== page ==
This past week we had a tree service come in and remove the poplar and a maple from the back fence area, and take a few dead limbs down off the oak. I have no good pictures, but it was a pretty great show while I had breakfast. They used neighboring trees like cranes to support the tree being cut, so it could come down in sections. I admit to being glad they were fully insured while I watched, though.
The poplar is the skinny white trunked tree near where the guys are standing. It came down first, suspended from the oak. Then one of the two maples behind the oak came out. The poplar was fed into an industrial size chipper/shredder, but the maple’s carcass is still here:
When we eventually split it, it will make good firewood.
Once the trees were done, we spent most of the weekend clearing and leveling the back corner.
The primary subjects were the mound of dirt between the oak and maple, and the depression over by where Guinness is sniffing.
First the white pine came out. We wanted to do that before filling the hole, so the stump would be buried. It was kind of a straggler. (The red spruce will eventually come out too, but not yet.) Then we dug out the stones that lined the Forever Wild corner. I was pretty disappointed when I realized those cute little stones were about the top 15% of much larger, heavier, and less cute stones.
See what I mean about the rocks?
Then came the leveling. First I dug out the mound and moved most of it to a low-lying area to the left. The fence had been gapping over the soil there, so leveling it out gave the advantage of filing it in to stop the gapping. Guinness may someday get a 4-footed sibling, and we don’t want a puppy wriggling through.
Then we finally had to face it. The 5 cubic yards of soil we’d had delivered.
The rest of the day involved a lot of this:
and a lot of raking with the landscaping rake to spread it. By the end of a longer day than we’d expected, we’d spread about 4.5 of the 5 cubic yards. It looked pretty good!
Even after 4+ cubic yards of soil, the hole is still a relatively low point in the yard, but now it follows the curve and isn’t so extreme.
It’s hard to believe all the area that’s not covered in grass used to be essentially given up to wild and useless.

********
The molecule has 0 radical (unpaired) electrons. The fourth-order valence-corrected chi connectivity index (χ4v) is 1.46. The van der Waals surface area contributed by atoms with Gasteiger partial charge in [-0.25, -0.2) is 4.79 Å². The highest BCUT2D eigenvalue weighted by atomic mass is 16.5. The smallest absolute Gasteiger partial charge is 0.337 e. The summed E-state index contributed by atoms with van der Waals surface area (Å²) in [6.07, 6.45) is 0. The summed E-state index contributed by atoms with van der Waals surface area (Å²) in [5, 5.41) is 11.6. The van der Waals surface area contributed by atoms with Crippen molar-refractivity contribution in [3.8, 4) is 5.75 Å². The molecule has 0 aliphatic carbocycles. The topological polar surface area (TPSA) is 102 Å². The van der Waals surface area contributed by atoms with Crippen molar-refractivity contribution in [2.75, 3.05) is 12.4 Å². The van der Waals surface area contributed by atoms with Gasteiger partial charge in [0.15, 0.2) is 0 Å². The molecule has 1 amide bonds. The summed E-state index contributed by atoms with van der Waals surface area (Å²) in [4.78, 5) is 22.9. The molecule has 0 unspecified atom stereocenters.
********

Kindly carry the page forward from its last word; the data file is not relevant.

Fully exhausted, it was time to sit back and use our highly technical low spot finding device. An hour or so later… there it is.
Sunday morning it was back to the wheelbarrow for the last handful of runs. We extended the soil out onto the grass a little more to fill in where the puddle was forming, and filled in a couple random holes and depressions in the yard. There was a small celebration when the driveway got to this point:
We threw grass seed down on the areas that are supposed to be grass, and planted the four hollies across the back fence line, about 4.5 feet off the fence, and 8-10 feet apart.
The weekend was a HUGE amount of work. We are both exhausted and sore. It’s sort of disappointing that for now, it isn’t very exciting to look at:
But with a little mulch and a few more plants, I think it will look pretty good. And one of the unexpected benefits to having had some of the trees removed is that I now appreciate some of the mature trees that we have a lot more:
Before, it was hard to notice or appreciate the oak because it got lost in all the scrub. So, hi there now! I can’t wait to put a hammock between the oak and the maple.
And with that we sign off for the week with just a few pictures of spring in Guin’s Yard:
Guinness likes the smell of spring.
and so do his people!
Lilac bloom is a pretty pleasant time to pick to be outside all weekend hauling dirt!
Read Full Post »